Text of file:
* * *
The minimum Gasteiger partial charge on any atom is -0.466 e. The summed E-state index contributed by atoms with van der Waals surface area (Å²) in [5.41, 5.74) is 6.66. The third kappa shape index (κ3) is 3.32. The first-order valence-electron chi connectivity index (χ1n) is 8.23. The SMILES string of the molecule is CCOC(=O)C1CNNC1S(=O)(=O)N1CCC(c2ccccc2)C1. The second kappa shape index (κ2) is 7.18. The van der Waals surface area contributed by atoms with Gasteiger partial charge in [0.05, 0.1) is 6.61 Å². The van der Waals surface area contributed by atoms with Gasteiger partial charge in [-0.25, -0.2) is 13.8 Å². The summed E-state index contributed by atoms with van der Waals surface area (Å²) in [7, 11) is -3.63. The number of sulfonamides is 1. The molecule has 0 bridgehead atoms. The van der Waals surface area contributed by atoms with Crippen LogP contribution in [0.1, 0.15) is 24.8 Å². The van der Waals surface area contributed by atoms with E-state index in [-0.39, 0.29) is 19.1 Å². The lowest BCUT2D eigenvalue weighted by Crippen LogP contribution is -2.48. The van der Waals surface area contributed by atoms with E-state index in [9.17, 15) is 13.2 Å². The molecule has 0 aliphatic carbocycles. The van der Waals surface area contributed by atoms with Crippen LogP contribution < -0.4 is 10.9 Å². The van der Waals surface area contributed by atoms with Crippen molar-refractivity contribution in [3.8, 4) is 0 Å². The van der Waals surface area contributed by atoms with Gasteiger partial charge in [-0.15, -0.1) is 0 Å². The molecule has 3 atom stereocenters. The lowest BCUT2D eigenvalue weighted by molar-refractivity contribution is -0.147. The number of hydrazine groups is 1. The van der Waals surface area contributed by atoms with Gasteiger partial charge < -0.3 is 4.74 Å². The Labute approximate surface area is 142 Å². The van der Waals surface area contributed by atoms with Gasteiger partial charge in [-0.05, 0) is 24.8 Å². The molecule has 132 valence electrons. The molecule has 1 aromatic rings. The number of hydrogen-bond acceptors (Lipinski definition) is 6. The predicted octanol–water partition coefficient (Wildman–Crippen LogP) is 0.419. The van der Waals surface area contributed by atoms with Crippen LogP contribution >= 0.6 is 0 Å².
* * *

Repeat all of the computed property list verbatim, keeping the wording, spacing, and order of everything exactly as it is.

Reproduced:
The minimum Gasteiger partial charge on any atom is -0.466 e. The summed E-state index contributed by atoms with van der Waals surface area (Å²) in [5.41, 5.74) is 6.66. The third kappa shape index (κ3) is 3.32. The first-order valence-electron chi connectivity index (χ1n) is 8.23. The SMILES string of the molecule is CCOC(=O)C1CNNC1S(=O)(=O)N1CCC(c2ccccc2)C1. The second kappa shape index (κ2) is 7.18. The van der Waals surface area contributed by atoms with Gasteiger partial charge in [0.05, 0.1) is 6.61 Å². The van der Waals surface area contributed by atoms with Gasteiger partial charge in [-0.25, -0.2) is 13.8 Å². The summed E-state index contributed by atoms with van der Waals surface area (Å²) in [7, 11) is -3.63. The number of sulfonamides is 1. The molecule has 0 bridgehead atoms. The van der Waals surface area contributed by atoms with Crippen LogP contribution in [0.1, 0.15) is 24.8 Å². The van der Waals surface area contributed by atoms with E-state index in [-0.39, 0.29) is 19.1 Å². The lowest BCUT2D eigenvalue weighted by Crippen LogP contribution is -2.48. The van der Waals surface area contributed by atoms with E-state index in [9.17, 15) is 13.2 Å². The molecule has 0 aliphatic carbocycles. The van der Waals surface area contributed by atoms with Crippen LogP contribution < -0.4 is 10.9 Å². The van der Waals surface area contributed by atoms with Crippen molar-refractivity contribution in [3.8, 4) is 0 Å². The van der Waals surface area contributed by atoms with Gasteiger partial charge in [-0.15, -0.1) is 0 Å². The molecule has 3 atom stereocenters. The lowest BCUT2D eigenvalue weighted by molar-refractivity contribution is -0.147. The number of hydrazine groups is 1. The van der Waals surface area contributed by atoms with Gasteiger partial charge < -0.3 is 4.74 Å². The Labute approximate surface area is 142 Å². The van der Waals surface area contributed by atoms with Gasteiger partial charge in [-0.05, 0) is 24.8 Å². The molecule has 132 valence electrons. The molecule has 1 aromatic rings. The number of hydrogen-bond acceptors (Lipinski definition) is 6. The predicted octanol–water partition coefficient (Wildman–Crippen LogP) is 0.419. The van der Waals surface area contributed by atoms with Crippen LogP contribution >= 0.6 is 0 Å².